The One Bermuda Alliance is clinging on to a one-point lead over the Progressive Labour Party — with both receiving a thumbs down for their performance.
The OBA has a 38-37 advantage on the PLP in a poll commissioned by The Royal Gazette this month, compared with its 38-36 lead in the previous survey in June.
With 25 per cent of people refusing to back either party, both the OBA and the PLP found voters were much more likely to say they disapproved of their performance.
Just 25 per cent of people said they approved of the ruling OBA’s performance, with 44 per cent saying they disapproved; 23 per cent of people approved of the Opposition PLP’s performance, with 46 per cent disapproving. Read More
Law firm Marshall Diel & Myers was yesterday crowned Bermuda’s top employer.
The Hamilton company topped the rankings in The Bottom Line Top Ten Employers Awards.
Adam Richards, appointed managing director of the firm this month, said: “We are very surprised and honoured to receive the award.
“We try to provide a good working environment for our staff so they can come to work and enjoy being in work — and at the same time, allow us to provide a good professional service to our clients.”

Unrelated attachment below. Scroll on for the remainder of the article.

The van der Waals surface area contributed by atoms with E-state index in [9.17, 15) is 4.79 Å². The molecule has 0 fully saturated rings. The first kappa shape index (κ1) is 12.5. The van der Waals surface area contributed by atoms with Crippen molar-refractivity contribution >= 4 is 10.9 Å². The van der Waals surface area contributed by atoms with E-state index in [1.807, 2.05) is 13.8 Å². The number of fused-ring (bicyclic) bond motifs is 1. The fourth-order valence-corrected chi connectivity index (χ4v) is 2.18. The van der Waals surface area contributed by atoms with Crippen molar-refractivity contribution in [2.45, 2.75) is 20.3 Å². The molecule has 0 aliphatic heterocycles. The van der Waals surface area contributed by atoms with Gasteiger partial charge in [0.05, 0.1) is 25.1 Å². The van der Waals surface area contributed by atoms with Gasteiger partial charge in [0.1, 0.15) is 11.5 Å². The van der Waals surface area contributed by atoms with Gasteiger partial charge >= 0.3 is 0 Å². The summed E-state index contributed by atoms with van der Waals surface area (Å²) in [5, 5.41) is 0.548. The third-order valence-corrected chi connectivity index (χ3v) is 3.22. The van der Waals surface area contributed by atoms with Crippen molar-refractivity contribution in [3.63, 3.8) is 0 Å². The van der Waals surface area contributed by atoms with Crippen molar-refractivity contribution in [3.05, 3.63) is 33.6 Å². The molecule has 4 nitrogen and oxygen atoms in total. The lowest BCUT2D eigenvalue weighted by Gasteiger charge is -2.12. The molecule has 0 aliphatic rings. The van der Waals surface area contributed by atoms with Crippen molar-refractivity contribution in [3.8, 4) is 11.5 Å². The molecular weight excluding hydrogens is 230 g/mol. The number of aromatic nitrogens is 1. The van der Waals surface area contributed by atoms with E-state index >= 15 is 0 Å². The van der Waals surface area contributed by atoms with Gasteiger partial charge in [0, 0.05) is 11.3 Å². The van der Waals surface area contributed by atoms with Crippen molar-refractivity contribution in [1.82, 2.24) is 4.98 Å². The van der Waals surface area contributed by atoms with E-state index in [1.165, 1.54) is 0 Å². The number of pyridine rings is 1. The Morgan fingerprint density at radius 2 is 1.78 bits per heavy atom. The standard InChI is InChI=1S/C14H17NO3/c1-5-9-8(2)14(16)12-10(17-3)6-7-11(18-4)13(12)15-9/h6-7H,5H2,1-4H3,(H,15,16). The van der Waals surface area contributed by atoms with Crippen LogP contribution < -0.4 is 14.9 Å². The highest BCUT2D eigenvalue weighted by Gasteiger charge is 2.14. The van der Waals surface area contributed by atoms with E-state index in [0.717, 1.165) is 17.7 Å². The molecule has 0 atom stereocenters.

“Everyone enjoys coming to work, which is a good thing. If they enjoy coming to work, they will be more efficient and productive when they’re there.” Read More
The One Bermuda Alliance is hanging on to its narrow lead over the Progressive Labour Party, according to a poll commissioned by The Royal Gazette.
The OBA has a 38-36 lead over the PLP in the survey by Global Research this month, compared with the 39-38 advantage it held in our last poll in March.
More than a quarter of people — 26 per cent — chose to back neither party.
Michael Dunkley and Bob Richards, the leader and deputy leader of the OBA, both saw their performance approval ratings improve, with PLP leader Marc Bean recording a slight drop and his deputy David Burt remaining unchanged.
The telephone survey of 402 registered voters took place between June 6 and June 13 and has a margin of error of +/- 5 per cent. Read More.
The campaign against same-sex marriage has an eight-point lead over the campaign in favour, according to a poll commissioned by The Royal Gazette.
However, those in favour of same-sex civil unions outnumber those against by 13 percentage points, in the survey carried out by Global Research between June 6 and 13.
Pollsters asked 402 registered voters the same two questions they will face at the referendum on Thursday next week. Responding to the first question, “Are you in favour of same-sex marriage in Bermuda?” 41 per cent said yes, 49 per cent said no and 10 per cent did not know. Read more.